Though she didn’t write that moronic headline (“Ringleader”?  Who the fuck uses that word with a straight face any more? Has the editor been watching ’30s gangster movies?), Sara Jean Green still needs to be ashamed of herself for this garbage, especially considering that I know for a fact she has the phone numbers of several prominent Seattle sex workers (including mine).  Prohibitionists claim what I do for money is “demeaning”, but I don’t have to infantilize peaceful women, demonize peaceful men, or lionize violent thugs.

Check Your Premises (#809)

Despite some conciliatory language and ground-ceding, this is a good article:

…the Tucson Weekly accessed a spreadsheet of all [Southern Arizona “sex trafficking”] investigations in the three years since the beginning of the grant and found 10 people who were convicted of trafficking and related crimes.  Out of 516 investigations…[only] 23 people were categorized as arrested for trafficking…of those 23…[only] 14 were [actually] charged with trafficking [or] other sex crimes…Of the 14…10 people were convicted or took plea deals, three have ongoing court cases and one committed suicide after being released on bail…[only] two cases resemble the mainstream narrative of a…[woman] forced to commit commercial sex acts against her will…In one case, a drunk, 71-year-old registered sex-offender in a wheelchair persistently and crudely offered a 14-year-old girl money for sexual favors at a bus stop…In another case, a man offered to pay three 15-year-old boys and one girl to [perform] sex acts in front of him.  Some of the cases involve runaways…In other cases, the…[so-called] trafficker [was the sex worker’s] friend or boyfriend…The spreadsheet indicates 52 misdemeanor arrests related to prostitution or not having an escort license…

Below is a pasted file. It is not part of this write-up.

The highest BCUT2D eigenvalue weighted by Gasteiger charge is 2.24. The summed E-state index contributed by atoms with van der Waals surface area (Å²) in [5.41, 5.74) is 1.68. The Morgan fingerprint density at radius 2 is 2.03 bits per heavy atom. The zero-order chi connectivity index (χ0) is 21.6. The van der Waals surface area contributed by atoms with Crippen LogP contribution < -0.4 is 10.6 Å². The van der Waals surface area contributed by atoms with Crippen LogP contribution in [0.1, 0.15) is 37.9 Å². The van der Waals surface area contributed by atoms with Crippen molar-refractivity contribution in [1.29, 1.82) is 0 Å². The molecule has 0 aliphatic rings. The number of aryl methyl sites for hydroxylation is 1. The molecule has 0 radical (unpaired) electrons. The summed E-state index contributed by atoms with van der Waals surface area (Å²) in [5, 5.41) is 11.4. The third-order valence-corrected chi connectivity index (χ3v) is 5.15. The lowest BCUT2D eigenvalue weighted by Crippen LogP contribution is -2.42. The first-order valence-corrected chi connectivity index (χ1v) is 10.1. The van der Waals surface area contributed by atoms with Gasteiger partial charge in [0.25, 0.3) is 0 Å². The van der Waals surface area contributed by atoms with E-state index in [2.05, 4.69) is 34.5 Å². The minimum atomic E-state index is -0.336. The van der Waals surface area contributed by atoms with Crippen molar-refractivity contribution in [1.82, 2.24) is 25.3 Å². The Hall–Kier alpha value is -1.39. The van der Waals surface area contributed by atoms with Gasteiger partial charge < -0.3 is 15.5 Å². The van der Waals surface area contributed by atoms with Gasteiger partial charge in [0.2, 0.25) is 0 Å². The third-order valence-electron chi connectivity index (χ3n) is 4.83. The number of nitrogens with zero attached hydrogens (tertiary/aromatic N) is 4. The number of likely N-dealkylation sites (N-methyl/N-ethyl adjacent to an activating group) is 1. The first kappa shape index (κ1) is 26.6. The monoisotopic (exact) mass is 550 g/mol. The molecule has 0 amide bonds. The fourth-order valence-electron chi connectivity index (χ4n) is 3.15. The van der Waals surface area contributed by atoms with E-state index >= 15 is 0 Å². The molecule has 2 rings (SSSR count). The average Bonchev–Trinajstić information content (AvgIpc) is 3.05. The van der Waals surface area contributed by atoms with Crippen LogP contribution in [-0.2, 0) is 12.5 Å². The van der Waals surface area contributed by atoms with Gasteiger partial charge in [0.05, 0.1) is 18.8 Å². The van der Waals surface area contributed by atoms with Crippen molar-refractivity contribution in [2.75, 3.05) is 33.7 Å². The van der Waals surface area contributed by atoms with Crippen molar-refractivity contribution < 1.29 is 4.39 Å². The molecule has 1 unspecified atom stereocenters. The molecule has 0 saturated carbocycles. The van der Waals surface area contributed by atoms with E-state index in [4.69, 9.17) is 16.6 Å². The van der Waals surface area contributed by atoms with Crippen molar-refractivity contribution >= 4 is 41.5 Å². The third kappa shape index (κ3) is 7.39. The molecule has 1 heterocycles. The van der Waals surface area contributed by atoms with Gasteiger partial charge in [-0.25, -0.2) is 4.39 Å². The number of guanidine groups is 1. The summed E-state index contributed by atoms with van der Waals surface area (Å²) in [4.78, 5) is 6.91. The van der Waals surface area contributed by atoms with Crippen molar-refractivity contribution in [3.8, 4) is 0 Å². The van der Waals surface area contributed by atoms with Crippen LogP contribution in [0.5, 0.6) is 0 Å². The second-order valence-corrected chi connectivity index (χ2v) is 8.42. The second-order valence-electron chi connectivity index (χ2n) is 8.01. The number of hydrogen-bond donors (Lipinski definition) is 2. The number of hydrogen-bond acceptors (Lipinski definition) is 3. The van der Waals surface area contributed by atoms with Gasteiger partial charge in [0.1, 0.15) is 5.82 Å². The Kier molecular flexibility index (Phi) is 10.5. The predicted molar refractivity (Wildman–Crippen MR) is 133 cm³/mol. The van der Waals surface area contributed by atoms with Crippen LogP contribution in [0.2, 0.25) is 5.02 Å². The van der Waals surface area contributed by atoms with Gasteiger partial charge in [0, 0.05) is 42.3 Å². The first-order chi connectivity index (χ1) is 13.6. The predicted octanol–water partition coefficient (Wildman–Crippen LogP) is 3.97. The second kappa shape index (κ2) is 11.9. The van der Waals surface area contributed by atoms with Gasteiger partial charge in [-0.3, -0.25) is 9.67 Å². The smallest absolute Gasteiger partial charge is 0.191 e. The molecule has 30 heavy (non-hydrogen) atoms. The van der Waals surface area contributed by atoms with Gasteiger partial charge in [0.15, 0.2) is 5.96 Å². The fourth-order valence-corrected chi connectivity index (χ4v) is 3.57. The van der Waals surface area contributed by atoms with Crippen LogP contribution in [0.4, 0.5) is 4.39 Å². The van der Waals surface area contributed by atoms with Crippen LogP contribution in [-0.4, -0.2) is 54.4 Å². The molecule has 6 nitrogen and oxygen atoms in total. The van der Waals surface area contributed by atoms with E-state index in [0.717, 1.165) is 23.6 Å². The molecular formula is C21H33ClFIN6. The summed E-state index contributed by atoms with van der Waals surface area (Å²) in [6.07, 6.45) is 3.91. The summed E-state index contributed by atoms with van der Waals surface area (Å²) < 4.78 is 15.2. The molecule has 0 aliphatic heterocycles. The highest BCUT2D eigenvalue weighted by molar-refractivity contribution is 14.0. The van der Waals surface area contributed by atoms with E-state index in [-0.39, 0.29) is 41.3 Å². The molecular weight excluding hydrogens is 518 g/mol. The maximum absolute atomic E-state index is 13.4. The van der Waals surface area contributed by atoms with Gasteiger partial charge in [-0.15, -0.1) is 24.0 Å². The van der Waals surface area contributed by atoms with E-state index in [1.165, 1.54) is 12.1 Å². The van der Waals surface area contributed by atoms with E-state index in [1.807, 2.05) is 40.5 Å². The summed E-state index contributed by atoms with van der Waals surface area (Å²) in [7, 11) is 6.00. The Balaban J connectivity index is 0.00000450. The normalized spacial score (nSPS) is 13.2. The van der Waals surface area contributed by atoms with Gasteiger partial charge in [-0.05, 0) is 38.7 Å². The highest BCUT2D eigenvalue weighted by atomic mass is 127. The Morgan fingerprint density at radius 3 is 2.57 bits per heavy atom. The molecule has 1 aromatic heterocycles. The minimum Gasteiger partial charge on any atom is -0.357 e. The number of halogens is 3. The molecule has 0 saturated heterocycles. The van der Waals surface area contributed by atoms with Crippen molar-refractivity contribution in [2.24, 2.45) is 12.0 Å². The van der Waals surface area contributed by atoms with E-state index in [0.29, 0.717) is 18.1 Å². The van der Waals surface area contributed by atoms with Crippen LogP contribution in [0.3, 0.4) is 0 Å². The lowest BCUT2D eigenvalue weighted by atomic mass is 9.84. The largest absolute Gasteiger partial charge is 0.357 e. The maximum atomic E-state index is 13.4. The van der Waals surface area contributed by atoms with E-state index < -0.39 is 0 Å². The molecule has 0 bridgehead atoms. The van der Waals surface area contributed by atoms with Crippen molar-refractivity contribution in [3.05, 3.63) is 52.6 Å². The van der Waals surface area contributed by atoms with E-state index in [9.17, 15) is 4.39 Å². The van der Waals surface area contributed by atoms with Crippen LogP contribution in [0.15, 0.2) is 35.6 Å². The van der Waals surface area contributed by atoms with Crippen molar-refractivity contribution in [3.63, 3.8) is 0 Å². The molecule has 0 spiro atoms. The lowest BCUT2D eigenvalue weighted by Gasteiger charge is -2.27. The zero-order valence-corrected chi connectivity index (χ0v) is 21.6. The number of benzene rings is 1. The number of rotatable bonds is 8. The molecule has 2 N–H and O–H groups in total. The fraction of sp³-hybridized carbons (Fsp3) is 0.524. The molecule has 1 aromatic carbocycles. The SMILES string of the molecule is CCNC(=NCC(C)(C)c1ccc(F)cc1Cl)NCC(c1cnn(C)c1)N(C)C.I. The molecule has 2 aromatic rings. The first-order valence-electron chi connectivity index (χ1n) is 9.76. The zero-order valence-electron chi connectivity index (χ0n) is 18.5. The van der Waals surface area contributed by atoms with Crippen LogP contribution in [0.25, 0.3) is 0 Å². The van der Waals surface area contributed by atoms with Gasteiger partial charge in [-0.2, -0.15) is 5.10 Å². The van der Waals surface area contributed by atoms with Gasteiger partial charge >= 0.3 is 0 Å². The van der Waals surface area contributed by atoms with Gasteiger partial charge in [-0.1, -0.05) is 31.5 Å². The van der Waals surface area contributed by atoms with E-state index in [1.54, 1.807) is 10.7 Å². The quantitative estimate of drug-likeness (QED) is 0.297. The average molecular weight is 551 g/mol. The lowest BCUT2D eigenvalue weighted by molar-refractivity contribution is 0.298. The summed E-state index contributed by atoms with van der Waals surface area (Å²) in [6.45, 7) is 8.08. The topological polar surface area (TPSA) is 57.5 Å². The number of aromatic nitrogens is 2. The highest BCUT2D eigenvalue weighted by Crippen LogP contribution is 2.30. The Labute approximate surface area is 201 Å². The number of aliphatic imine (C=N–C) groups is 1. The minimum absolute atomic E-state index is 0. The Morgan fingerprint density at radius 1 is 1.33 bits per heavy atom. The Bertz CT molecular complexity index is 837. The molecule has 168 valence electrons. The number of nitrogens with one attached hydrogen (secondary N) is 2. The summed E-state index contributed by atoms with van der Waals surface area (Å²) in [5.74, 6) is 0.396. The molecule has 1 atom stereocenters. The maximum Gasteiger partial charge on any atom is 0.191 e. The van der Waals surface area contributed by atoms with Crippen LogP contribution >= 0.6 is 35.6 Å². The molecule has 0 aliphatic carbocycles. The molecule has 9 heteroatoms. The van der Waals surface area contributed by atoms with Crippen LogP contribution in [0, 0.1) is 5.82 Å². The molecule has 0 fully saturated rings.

Traffic in Nonsense (#831)

Anti-whore indoctrination has wholly infested the US trucking industry:

…Kendis Paris…of Truckers Against Trafficking…is one member of the 15-person Advisory Committee on Human Trafficking, which was developed by the U.S. Department of Transportation in October.  The group’s goal is to develop strategies for [encouraging truck drivers to snitch on sex workers]…The committee includes leaders of [rescue industry] organizations…[anti-whore propagandists] and representatives of the trucking, bus, rail, aviation, maritime and port industries…Truckers Against Trafficking leads [indoctrination] programs and distributes [propaganda] materials to various sectors of the industry…About 40 states have adopted aspects of Truckers Against Trafficking’s [indoctrination] model.  The group has worked with [pigs] who give [propaganda] wallet cards to truck drivers…